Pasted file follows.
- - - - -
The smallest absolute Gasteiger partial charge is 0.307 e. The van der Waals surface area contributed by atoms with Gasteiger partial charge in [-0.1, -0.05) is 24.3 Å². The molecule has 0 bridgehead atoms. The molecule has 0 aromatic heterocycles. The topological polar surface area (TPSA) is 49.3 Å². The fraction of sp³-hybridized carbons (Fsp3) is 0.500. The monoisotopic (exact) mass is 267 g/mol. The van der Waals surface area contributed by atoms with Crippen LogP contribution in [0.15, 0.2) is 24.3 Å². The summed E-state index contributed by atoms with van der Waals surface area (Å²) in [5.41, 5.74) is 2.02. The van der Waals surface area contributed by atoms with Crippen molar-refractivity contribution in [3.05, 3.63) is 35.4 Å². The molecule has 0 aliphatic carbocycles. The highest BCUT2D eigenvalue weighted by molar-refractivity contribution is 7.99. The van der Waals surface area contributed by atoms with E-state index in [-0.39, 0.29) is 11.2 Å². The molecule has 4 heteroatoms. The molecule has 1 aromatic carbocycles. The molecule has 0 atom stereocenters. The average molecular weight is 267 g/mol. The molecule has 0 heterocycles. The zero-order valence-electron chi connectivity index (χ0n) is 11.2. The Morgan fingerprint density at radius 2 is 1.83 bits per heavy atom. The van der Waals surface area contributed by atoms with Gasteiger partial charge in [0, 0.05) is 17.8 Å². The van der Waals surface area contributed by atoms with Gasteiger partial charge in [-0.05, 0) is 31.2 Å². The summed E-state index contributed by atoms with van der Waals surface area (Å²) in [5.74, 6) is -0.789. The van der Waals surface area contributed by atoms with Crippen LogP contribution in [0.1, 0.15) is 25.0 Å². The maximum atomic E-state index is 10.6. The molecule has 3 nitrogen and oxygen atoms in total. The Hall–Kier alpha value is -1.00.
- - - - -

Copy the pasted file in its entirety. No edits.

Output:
The smallest absolute Gasteiger partial charge is 0.307 e. The van der Waals surface area contributed by atoms with Gasteiger partial charge in [-0.1, -0.05) is 24.3 Å². The molecule has 0 bridgehead atoms. The molecule has 0 aromatic heterocycles. The topological polar surface area (TPSA) is 49.3 Å². The fraction of sp³-hybridized carbons (Fsp3) is 0.500. The monoisotopic (exact) mass is 267 g/mol. The van der Waals surface area contributed by atoms with Crippen LogP contribution in [0.15, 0.2) is 24.3 Å². The summed E-state index contributed by atoms with van der Waals surface area (Å²) in [5.41, 5.74) is 2.02. The van der Waals surface area contributed by atoms with Crippen molar-refractivity contribution in [3.05, 3.63) is 35.4 Å². The molecule has 0 aliphatic carbocycles. The highest BCUT2D eigenvalue weighted by molar-refractivity contribution is 7.99. The van der Waals surface area contributed by atoms with E-state index in [-0.39, 0.29) is 11.2 Å². The molecule has 4 heteroatoms. The molecule has 1 aromatic carbocycles. The molecule has 0 atom stereocenters. The average molecular weight is 267 g/mol. The molecule has 0 heterocycles. The zero-order valence-electron chi connectivity index (χ0n) is 11.2. The Morgan fingerprint density at radius 2 is 1.83 bits per heavy atom. The van der Waals surface area contributed by atoms with Gasteiger partial charge in [0, 0.05) is 17.8 Å². The van der Waals surface area contributed by atoms with Gasteiger partial charge in [-0.05, 0) is 31.2 Å². The summed E-state index contributed by atoms with van der Waals surface area (Å²) in [5.74, 6) is -0.789. The van der Waals surface area contributed by atoms with Crippen LogP contribution in [0.1, 0.15) is 25.0 Å². The maximum atomic E-state index is 10.6. The molecule has 3 nitrogen and oxygen atoms in total. The Hall–Kier alpha value is -1.00.